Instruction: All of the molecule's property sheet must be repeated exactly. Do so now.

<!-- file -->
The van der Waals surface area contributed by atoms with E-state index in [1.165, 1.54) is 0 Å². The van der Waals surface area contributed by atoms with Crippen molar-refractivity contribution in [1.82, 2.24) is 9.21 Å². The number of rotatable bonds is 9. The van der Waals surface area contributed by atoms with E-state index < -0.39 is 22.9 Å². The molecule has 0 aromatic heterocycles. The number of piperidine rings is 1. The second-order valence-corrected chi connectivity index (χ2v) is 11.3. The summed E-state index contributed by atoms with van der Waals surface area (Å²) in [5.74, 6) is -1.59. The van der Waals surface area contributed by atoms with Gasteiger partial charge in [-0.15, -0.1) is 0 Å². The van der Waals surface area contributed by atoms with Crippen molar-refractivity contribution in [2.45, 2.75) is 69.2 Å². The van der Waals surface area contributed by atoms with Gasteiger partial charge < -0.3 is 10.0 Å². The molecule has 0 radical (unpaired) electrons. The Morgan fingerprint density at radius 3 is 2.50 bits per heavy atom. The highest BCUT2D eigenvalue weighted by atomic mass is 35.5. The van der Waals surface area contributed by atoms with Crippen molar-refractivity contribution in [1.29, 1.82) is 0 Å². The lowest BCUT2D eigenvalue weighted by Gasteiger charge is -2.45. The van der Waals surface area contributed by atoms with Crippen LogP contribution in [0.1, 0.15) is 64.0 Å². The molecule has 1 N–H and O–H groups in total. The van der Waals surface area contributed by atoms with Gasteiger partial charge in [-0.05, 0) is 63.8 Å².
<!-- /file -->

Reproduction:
The van der Waals surface area contributed by atoms with E-state index in [1.165, 1.54) is 0 Å². The van der Waals surface area contributed by atoms with Crippen molar-refractivity contribution in [1.82, 2.24) is 9.21 Å². The number of rotatable bonds is 9. The van der Waals surface area contributed by atoms with E-state index < -0.39 is 22.9 Å². The molecule has 0 aromatic heterocycles. The number of piperidine rings is 1. The second-order valence-corrected chi connectivity index (χ2v) is 11.3. The summed E-state index contributed by atoms with van der Waals surface area (Å²) in [5.74, 6) is -1.59. The van der Waals surface area contributed by atoms with Gasteiger partial charge in [-0.15, -0.1) is 0 Å². The van der Waals surface area contributed by atoms with Crippen molar-refractivity contribution in [2.45, 2.75) is 69.2 Å². The van der Waals surface area contributed by atoms with Gasteiger partial charge < -0.3 is 10.0 Å². The molecule has 0 radical (unpaired) electrons. The Morgan fingerprint density at radius 3 is 2.50 bits per heavy atom. The highest BCUT2D eigenvalue weighted by atomic mass is 35.5. The van der Waals surface area contributed by atoms with Crippen molar-refractivity contribution in [1.29, 1.82) is 0 Å². The lowest BCUT2D eigenvalue weighted by Gasteiger charge is -2.45. The van der Waals surface area contributed by atoms with Crippen LogP contribution in [0.1, 0.15) is 64.0 Å². The molecule has 1 N–H and O–H groups in total. The van der Waals surface area contributed by atoms with Gasteiger partial charge in [-0.05, 0) is 63.8 Å².